AR17 Receiver

AR17 Receiver

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General Description

The AR17 Communications Receiver was built by Radio Corporation, Melbourne, during the 2nd World War.

The receiver uses a double superhetrodyne circuit employing I8 valves and is designed for communication purposes or for obtaining direction finding bearings on aircraft.

It operates on both AM and FM and has facilities for CW and MCW, within the frequency range 100 - 150 M/cs. The receiver is designed for 19" rack mounting. The power supply for the receiver is "Type N", which provides operation from 110-220-240 volts AC or 6 volts DC.

Technical Data

The valves used are:
954 RF amp; 1st Mixer; 9551st local osc; VR150/30 Voltage regulator; 7W7 12m/cs if amp; 7A8 2nd converter; 7W7 x2 4.3m/cs if amps; 7C7 bfo; 7C5 output; 7A6 am detector and avc; 7C7 2nd limiter; 7C7 audio amp; 7C7 2nd limiter; 7W7 tuning meter indicator; 7A6 discriminator; 7A6 squelch; 7F7 squelch controlled af amp.

Electrical Performance Characteristics: AR17 Plate

Frequency Coverage: 97 - 153 mc/s appx.
     AM: 1.5 microvolts 30% mod at 1000 cps gives 6mw into 600 ohms.
     FM: 1 microvolt causes effective limiting.
    +6db = 84kcs
    +60db = 400kcs
Power Outputs:
        600 ohms (tels L.R.) 25 mw
    10000 ohms (tels H.R) 90 mw
      1750 ohms (speaker) 500 mw
Frequency Response: 800 - 3000 cps 4db
Automatic Volume Control: 50 - 100 000 microvolts within 6db
Image Ratio: gtr 60db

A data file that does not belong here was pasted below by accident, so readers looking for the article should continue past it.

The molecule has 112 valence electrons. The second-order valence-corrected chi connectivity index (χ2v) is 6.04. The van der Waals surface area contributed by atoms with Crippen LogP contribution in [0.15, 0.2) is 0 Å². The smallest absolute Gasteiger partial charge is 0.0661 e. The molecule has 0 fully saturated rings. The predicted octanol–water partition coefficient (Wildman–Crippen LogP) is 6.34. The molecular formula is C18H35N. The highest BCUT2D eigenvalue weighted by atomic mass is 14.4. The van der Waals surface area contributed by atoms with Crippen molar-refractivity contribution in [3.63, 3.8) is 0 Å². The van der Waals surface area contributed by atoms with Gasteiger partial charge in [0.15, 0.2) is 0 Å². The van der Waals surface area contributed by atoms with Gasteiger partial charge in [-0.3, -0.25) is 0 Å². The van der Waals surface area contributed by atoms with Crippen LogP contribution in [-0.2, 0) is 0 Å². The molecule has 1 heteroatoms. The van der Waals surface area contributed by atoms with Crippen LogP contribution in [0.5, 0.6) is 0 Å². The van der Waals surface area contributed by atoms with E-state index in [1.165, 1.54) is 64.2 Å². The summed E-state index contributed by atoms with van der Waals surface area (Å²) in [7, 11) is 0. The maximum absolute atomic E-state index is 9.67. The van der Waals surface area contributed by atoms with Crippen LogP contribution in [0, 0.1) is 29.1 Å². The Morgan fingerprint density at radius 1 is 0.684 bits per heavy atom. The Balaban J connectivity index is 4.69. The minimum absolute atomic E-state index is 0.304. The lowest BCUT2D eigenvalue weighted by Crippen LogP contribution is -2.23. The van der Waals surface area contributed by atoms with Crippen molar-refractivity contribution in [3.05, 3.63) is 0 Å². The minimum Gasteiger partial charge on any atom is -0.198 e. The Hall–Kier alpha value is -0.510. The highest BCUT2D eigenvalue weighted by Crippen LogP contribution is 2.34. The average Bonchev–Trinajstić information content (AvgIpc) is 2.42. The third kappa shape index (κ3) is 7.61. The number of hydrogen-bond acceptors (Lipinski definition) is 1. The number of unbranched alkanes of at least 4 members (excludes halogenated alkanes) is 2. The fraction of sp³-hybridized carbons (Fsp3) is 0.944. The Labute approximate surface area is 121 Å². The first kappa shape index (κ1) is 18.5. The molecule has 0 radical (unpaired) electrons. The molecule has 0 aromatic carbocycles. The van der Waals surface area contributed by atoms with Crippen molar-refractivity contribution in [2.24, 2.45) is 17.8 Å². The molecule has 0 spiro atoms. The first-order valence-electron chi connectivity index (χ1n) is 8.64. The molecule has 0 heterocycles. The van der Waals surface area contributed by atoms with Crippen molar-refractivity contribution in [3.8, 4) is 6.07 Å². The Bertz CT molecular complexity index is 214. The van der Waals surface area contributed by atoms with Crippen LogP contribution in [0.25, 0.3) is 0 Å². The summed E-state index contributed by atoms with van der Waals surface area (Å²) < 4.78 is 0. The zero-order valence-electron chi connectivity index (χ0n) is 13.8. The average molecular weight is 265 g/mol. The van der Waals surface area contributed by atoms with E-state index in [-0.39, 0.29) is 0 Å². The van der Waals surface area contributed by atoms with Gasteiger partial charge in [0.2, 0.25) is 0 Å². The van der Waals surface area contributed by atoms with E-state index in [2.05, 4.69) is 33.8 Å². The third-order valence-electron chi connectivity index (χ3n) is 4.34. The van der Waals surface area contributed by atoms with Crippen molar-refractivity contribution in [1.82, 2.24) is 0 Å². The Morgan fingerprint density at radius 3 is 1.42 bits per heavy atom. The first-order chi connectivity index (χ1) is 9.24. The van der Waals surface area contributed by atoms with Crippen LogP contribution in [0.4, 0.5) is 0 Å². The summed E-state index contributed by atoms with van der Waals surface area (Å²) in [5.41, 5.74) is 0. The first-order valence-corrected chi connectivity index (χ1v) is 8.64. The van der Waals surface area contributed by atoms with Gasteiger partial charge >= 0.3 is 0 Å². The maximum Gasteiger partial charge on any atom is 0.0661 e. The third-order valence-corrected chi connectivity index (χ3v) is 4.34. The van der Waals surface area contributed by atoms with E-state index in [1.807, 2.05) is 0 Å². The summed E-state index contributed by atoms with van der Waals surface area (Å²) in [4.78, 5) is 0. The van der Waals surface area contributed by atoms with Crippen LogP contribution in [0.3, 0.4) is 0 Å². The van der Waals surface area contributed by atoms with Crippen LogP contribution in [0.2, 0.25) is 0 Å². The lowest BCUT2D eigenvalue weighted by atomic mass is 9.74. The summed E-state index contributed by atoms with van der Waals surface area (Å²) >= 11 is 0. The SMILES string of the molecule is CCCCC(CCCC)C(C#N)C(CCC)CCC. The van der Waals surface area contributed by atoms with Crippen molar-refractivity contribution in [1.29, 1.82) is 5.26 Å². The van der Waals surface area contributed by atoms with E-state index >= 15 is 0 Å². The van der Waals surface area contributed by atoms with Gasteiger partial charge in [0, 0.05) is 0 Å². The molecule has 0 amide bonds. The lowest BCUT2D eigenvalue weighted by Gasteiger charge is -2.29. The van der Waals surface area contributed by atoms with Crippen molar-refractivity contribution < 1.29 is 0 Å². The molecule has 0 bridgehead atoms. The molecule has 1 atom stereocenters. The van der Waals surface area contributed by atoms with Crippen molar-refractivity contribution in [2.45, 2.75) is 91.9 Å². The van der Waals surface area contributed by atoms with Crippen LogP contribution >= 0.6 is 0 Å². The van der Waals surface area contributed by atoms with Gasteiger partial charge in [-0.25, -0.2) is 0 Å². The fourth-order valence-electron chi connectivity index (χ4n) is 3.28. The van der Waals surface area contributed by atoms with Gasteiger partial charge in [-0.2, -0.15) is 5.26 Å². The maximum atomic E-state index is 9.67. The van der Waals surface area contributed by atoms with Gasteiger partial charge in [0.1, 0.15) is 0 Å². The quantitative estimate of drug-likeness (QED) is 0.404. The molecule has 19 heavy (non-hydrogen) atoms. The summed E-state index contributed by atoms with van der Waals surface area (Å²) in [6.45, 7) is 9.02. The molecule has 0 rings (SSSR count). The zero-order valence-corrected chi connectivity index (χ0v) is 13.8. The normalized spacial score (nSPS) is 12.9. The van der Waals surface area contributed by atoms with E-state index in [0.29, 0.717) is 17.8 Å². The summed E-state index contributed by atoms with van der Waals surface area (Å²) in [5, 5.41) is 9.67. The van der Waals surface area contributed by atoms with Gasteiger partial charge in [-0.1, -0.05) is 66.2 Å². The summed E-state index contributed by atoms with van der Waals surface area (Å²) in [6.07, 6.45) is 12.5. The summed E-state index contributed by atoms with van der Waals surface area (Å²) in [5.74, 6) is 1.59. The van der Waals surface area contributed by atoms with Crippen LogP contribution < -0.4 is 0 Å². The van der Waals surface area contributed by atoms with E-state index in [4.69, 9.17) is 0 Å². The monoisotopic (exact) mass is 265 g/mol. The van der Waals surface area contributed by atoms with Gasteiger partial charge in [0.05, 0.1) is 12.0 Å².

Distortion: less 10% at 6 mw into 600 ohms.

The unit was sometimes supplied as "Rack Assembly Type 12S". As such it comprised an AR17, Power Supply Type N, Crystal Calibrating Unit Type A2 and Remote Control Unit Type A1l. The Rack was Type A4 (2 units - Upper and Lower)

These receivers have never ever been particularly numerous on the disposals scene. They must have been the most complicated locally built receivers of the war. They appear to be the only locally produced receiver capable of receiving FM signals during the period.

It is known that Radio Corporation (Melbourne) had commercial links with Bendix Radio (U.S.A.) during WW2 - Perhaps the design has something to do with this liaison.

A similar AM set of the day was the American BC639, which is basically a rack mounted, mains operated BC 624. (of SCR522 fame.)

Illustrations of the set

AR17 Close up Inside bottom

AR17 Inside top

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© Ian O'Toole, 2009. Page created: 28/04/03 Last updated: 3/12/2009